One of the most obvious issues is simply the lack of observation events and therefore opportunities for feedback. Only a small percentage of patient interviews conducted by students were observed, and not all of those observation events resulted in feedback. This finding is similar to other studies that have explored observation of students during clinical clerkships [16, 22]. For example, in a survey of 3rd year medical students, the majority reported never being observed by faculty in patient interviews . The current study found that when feedback was received, rather than centering on specific communication skills it instead was more often focused on the content of questions asked and information gathered. Thus, a model of this phenomena can be visualized as an upside-down pyramid in which students conduct many interviews with real patients, few of which are observed, even fewer in which feedback is provided, and even fewer with feedback specifically directed at communication skills.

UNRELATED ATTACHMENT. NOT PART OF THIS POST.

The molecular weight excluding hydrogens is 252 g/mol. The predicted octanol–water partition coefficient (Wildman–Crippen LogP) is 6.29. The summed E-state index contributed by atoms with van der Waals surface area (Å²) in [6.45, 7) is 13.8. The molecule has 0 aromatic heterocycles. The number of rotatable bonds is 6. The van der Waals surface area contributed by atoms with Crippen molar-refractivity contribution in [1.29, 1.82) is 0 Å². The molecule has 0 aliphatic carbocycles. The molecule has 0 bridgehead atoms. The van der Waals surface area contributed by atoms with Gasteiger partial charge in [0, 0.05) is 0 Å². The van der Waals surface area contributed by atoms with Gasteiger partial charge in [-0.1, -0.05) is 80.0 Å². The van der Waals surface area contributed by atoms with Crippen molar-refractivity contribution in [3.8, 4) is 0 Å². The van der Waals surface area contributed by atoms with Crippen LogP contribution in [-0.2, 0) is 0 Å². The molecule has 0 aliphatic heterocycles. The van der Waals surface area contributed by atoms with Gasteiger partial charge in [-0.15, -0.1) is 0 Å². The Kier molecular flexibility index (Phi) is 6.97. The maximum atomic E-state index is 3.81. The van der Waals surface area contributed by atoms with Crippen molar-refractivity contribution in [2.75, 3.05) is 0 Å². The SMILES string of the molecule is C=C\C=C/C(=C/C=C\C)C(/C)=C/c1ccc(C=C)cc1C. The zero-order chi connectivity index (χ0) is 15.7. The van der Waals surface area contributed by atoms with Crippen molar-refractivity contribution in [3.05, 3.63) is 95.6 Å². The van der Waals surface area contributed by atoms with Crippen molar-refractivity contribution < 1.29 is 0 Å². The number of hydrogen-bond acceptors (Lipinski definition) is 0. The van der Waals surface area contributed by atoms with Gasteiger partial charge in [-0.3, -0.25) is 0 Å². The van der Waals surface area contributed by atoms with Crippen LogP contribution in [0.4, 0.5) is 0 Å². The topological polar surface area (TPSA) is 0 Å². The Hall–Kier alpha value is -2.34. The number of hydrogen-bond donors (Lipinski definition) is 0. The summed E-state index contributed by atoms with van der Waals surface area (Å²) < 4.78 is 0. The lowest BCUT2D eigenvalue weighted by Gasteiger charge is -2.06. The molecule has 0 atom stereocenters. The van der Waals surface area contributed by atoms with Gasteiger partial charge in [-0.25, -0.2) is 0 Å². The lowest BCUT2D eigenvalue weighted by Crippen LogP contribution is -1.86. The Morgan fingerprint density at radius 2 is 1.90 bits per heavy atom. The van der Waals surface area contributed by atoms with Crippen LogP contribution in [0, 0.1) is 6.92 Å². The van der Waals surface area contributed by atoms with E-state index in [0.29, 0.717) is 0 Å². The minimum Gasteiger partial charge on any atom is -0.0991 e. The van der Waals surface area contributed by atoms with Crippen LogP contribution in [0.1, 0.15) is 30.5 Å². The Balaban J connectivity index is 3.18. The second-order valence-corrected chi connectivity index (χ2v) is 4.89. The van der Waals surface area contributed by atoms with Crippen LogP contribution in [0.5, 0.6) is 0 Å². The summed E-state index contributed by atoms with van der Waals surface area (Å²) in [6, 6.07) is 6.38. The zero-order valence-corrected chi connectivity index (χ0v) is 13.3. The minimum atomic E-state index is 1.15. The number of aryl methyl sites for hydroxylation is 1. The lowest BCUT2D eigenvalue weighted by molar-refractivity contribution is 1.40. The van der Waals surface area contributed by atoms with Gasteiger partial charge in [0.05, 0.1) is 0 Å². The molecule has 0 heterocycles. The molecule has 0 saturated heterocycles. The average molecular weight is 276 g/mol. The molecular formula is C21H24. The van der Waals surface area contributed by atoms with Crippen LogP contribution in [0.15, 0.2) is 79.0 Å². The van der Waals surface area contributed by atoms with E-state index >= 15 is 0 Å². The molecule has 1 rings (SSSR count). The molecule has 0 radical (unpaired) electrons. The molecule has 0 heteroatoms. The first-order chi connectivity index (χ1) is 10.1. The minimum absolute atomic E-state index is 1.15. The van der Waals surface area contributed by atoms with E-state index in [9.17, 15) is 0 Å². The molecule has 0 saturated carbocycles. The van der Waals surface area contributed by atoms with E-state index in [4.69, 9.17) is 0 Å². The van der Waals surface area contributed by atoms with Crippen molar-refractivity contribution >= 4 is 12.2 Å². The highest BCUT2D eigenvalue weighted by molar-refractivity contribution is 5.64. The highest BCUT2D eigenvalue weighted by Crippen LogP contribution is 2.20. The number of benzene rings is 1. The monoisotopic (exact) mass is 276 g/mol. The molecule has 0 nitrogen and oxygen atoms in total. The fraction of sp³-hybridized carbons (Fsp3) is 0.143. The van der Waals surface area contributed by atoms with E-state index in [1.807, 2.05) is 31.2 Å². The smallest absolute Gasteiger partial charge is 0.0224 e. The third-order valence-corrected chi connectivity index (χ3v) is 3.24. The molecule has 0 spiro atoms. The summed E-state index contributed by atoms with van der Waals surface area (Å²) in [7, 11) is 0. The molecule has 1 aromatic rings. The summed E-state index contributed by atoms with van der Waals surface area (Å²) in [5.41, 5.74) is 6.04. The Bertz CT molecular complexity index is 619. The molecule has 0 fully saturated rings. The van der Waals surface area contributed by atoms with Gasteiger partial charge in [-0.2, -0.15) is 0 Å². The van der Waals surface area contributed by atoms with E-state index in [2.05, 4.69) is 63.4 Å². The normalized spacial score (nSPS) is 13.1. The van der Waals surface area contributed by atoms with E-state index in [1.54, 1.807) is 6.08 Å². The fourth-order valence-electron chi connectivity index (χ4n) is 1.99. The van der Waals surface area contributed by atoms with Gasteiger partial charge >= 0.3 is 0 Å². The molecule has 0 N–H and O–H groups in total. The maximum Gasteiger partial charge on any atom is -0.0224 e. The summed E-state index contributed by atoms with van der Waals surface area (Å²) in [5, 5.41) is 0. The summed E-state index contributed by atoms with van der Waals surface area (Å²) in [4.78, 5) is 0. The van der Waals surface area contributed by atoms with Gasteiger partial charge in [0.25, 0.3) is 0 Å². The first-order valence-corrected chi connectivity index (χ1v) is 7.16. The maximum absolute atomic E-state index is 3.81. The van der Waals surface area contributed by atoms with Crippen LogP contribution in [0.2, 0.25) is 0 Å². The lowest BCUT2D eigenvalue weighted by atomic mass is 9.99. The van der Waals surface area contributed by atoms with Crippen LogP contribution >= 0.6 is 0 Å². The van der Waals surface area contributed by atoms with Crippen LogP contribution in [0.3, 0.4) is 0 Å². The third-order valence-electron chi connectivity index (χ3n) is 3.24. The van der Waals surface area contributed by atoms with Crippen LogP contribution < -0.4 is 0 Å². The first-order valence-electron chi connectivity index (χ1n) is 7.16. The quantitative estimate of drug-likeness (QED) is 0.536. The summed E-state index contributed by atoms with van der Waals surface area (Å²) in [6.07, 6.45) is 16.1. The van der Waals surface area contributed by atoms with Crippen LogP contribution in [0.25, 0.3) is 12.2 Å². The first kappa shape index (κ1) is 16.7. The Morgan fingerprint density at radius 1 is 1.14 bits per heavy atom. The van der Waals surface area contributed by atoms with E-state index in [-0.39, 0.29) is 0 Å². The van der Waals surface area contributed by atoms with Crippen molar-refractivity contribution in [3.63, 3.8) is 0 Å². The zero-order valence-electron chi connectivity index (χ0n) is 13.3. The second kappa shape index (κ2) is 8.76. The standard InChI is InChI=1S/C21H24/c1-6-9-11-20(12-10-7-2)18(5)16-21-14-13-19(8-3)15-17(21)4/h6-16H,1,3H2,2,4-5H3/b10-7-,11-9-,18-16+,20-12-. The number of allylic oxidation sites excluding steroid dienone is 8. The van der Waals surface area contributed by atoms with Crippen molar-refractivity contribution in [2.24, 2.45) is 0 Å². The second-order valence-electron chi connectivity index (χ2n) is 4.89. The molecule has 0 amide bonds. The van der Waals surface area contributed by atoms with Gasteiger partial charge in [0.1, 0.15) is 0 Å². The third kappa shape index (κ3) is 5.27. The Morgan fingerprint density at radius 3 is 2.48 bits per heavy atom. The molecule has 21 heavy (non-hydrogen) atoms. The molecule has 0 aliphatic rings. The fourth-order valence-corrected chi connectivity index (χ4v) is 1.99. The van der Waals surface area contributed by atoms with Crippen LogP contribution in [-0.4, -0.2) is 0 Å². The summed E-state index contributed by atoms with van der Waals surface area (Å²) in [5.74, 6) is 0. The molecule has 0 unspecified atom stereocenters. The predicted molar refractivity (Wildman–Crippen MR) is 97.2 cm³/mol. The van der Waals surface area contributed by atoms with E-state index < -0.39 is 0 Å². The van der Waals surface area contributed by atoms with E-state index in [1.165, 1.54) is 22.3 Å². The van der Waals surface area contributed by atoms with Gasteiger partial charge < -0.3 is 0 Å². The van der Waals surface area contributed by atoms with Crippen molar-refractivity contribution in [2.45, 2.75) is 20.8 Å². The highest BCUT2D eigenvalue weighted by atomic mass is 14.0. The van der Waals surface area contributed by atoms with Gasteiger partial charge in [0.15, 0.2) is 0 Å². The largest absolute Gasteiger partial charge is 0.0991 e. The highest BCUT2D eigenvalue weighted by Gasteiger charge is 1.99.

A large obstacle that prevents students from getting the maximum benefit from post-observation feedback is the discomfort students feel when being observed. This phenomenon was commonly linked with both the infrequency of observation and the graded nature of most observation events. It should be noted that the suggestion that formal evaluations are an obstacle to meaningful feedback stands in direct opposition to much published literature that emphasizes the utility of various workplace-based assessments (WBAs), for example, the mini-CEX, as tools for student education [2, 9, 10, 19, 27]. The current study identifies student perceptions of what is at stake; while requiring observation undoubtedly increases its frequency, the pressurized environment created by correlating it with a student’s final grade changes the focus from conducting quality interviews in the present to academic standing and career aspirations in the future. The tenuous balance between grading and education has been noted in the context of WBAs but never with a specific focus on communication skills, which must be observed directly in order to generate any meaningful feedback [28–32]. Even when the individual-scored observation event was not used to calculate the student’s final grade, the use of a numerical rating led students to focus on how that rating would be reflected in their final evaluations. Importantly, students in this study stated that they not only changed what content they elicited during an observed interview, but that they changed the process by which they did it. It should also be noted that the current Mini-CEX tool used by the majority of rotations at this institution has only one item out of ten that pertains to communication skills and therefore does not offer much of an impetus to give meaningful feedback on communication skills in particular.